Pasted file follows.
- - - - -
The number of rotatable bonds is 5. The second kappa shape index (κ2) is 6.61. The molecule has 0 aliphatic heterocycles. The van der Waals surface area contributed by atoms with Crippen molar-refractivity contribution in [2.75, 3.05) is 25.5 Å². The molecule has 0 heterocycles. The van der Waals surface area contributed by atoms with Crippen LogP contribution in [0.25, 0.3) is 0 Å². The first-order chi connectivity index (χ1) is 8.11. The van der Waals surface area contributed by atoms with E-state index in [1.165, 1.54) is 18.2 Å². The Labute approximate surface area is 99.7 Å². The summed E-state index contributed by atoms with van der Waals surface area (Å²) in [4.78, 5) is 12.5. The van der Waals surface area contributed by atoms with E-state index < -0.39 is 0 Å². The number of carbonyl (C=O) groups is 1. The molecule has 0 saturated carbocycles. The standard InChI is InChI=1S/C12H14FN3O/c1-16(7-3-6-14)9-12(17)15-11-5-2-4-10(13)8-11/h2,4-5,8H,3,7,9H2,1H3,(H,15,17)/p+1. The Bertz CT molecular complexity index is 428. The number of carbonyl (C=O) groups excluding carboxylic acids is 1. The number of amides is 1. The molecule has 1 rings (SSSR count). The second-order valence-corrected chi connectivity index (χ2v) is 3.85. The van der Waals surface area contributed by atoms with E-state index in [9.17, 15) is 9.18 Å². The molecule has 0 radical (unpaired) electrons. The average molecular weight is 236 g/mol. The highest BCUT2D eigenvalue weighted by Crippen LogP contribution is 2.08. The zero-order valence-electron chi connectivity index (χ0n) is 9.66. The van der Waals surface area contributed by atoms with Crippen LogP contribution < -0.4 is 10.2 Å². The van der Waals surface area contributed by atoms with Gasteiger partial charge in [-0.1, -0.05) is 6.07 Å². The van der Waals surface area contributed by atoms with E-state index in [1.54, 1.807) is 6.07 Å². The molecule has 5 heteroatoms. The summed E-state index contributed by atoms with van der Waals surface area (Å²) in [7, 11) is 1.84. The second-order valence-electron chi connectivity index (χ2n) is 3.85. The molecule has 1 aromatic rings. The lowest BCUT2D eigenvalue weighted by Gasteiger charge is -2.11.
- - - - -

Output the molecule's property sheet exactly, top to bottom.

The number of rotatable bonds is 5. The second kappa shape index (κ2) is 6.61. The molecule has 0 aliphatic heterocycles. The van der Waals surface area contributed by atoms with Crippen molar-refractivity contribution in [2.75, 3.05) is 25.5 Å². The molecule has 0 heterocycles. The van der Waals surface area contributed by atoms with Crippen LogP contribution in [0.25, 0.3) is 0 Å². The first-order chi connectivity index (χ1) is 8.11. The van der Waals surface area contributed by atoms with E-state index in [1.165, 1.54) is 18.2 Å². The Labute approximate surface area is 99.7 Å². The summed E-state index contributed by atoms with van der Waals surface area (Å²) in [4.78, 5) is 12.5. The van der Waals surface area contributed by atoms with E-state index < -0.39 is 0 Å². The number of carbonyl (C=O) groups is 1. The molecule has 0 saturated carbocycles. The standard InChI is InChI=1S/C12H14FN3O/c1-16(7-3-6-14)9-12(17)15-11-5-2-4-10(13)8-11/h2,4-5,8H,3,7,9H2,1H3,(H,15,17)/p+1. The Bertz CT molecular complexity index is 428. The number of carbonyl (C=O) groups excluding carboxylic acids is 1. The number of amides is 1. The molecule has 1 rings (SSSR count). The second-order valence-corrected chi connectivity index (χ2v) is 3.85. The van der Waals surface area contributed by atoms with E-state index in [9.17, 15) is 9.18 Å². The molecule has 0 radical (unpaired) electrons. The average molecular weight is 236 g/mol. The highest BCUT2D eigenvalue weighted by Crippen LogP contribution is 2.08. The zero-order valence-electron chi connectivity index (χ0n) is 9.66. The van der Waals surface area contributed by atoms with Crippen LogP contribution < -0.4 is 10.2 Å². The van der Waals surface area contributed by atoms with Gasteiger partial charge in [-0.1, -0.05) is 6.07 Å². The van der Waals surface area contributed by atoms with E-state index in [1.54, 1.807) is 6.07 Å². The molecule has 5 heteroatoms. The summed E-state index contributed by atoms with van der Waals surface area (Å²) in [7, 11) is 1.84. The second-order valence-electron chi connectivity index (χ2n) is 3.85. The molecule has 1 aromatic rings. The lowest BCUT2D eigenvalue weighted by Gasteiger charge is -2.11.